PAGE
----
Hi folks, my first post:
I've been struggeling for several years to find a method of cooking wild goose to assure moistness and tenderness!
Tried brining last night a young canadian goose cut in half with skin still on (2 1/4 pounds). I used 1 cup kosher salt and 1/2 cup brown sugar dissolved in 1 gal water and soaked for 5 hrs. and rinsed. I placed bacon on top just for added insurance. I used my smoker to wet smoke at a temp. of 175-200 F wih meat/skin side up. I cooked to an internal temp. of 140 F (digital meat thermometer) which took about 2 1/2 hrs.
Well folks, I was able to get it moist but it was still tough/chewy!!!! Do I give up and accept that wild goose is always going to be chewy or is there some secrets that someone is able to share?
Hey Old Guy,
Every goose I ever had was similar to your results with some minor exceptions. These were not the domesticated birds you can buy but were wild geese that were farm raised and were some very old birds that my grandfather had around for the eggs. When they got old well they moved on to different circumstances (roasting pan).
They weren't brined at all. I just did not care for the results. They also seemed kinda gamey and oily for some reason...other folks thought they were fine but I was a young kid when we were having them and that was my memory.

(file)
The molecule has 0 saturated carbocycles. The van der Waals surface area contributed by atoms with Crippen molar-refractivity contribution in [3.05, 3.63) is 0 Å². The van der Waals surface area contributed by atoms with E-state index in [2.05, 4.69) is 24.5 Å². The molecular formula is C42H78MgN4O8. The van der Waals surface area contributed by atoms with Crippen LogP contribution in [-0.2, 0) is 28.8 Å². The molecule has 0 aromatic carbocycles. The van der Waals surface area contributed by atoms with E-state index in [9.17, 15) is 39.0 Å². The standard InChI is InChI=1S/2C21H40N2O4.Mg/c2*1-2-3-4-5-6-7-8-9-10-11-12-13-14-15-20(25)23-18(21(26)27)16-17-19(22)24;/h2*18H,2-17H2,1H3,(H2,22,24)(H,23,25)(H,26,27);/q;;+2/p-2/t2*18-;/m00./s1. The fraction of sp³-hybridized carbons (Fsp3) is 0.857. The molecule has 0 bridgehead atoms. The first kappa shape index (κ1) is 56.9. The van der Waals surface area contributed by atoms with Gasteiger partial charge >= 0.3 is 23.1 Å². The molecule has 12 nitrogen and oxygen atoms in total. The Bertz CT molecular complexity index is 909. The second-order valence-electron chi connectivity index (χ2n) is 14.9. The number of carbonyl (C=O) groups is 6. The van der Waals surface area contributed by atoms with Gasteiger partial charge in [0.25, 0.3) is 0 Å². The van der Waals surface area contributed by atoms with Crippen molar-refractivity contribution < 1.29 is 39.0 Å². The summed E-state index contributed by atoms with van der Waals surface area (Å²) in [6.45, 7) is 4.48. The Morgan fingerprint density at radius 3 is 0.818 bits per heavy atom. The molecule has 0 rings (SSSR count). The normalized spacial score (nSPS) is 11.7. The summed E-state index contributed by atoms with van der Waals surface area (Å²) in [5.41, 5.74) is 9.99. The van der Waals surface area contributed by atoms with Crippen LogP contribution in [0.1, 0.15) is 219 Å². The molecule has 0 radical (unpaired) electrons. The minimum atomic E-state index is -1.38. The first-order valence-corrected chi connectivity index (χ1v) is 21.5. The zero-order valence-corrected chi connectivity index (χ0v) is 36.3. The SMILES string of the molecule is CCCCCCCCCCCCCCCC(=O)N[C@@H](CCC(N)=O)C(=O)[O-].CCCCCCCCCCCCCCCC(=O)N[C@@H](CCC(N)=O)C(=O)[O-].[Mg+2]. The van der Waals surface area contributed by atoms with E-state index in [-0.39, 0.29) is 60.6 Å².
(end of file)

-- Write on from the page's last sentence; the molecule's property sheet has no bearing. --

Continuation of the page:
Perhaps because these are larger birds they need a longer brining than a turkey or chicken? Is it possible since these are wild geese that they are much much leaner than the farm raised birds? If there is no fat in the meat, then the meat will be tough I beleive.
Also you cooked to an internal meat temperature of 140F and that seems very shy of safe cooking temps. Where did you measure that? In the breast? You should be at least 170F in the breast and 180F in the thigh. That may also account for the toughness.
I long ago learned that waterfowl, especially goose needs to be cooked rare to medium rare or it get's tough quick! I measured the temp inside the breast away from the bone. I have to admit that I like my meat rare. Am I wrong??????
I do 'em like uncleearnie does up at his restaurant.My little brother used to haul 'em in a lot.
I don't think ya can brine 'em too much.Three or four days is a good figure.Game is game,I reckon.
I kinda like injecting them after that,gives 'em a little Cajun flavor.
I'm like PrestonD,I'd take 'em up over 165ï¿½ internal and use some fruitwood for flavor.
He headed on out to Missouri,so don't guess I'll have to mess with 'em for awhile.
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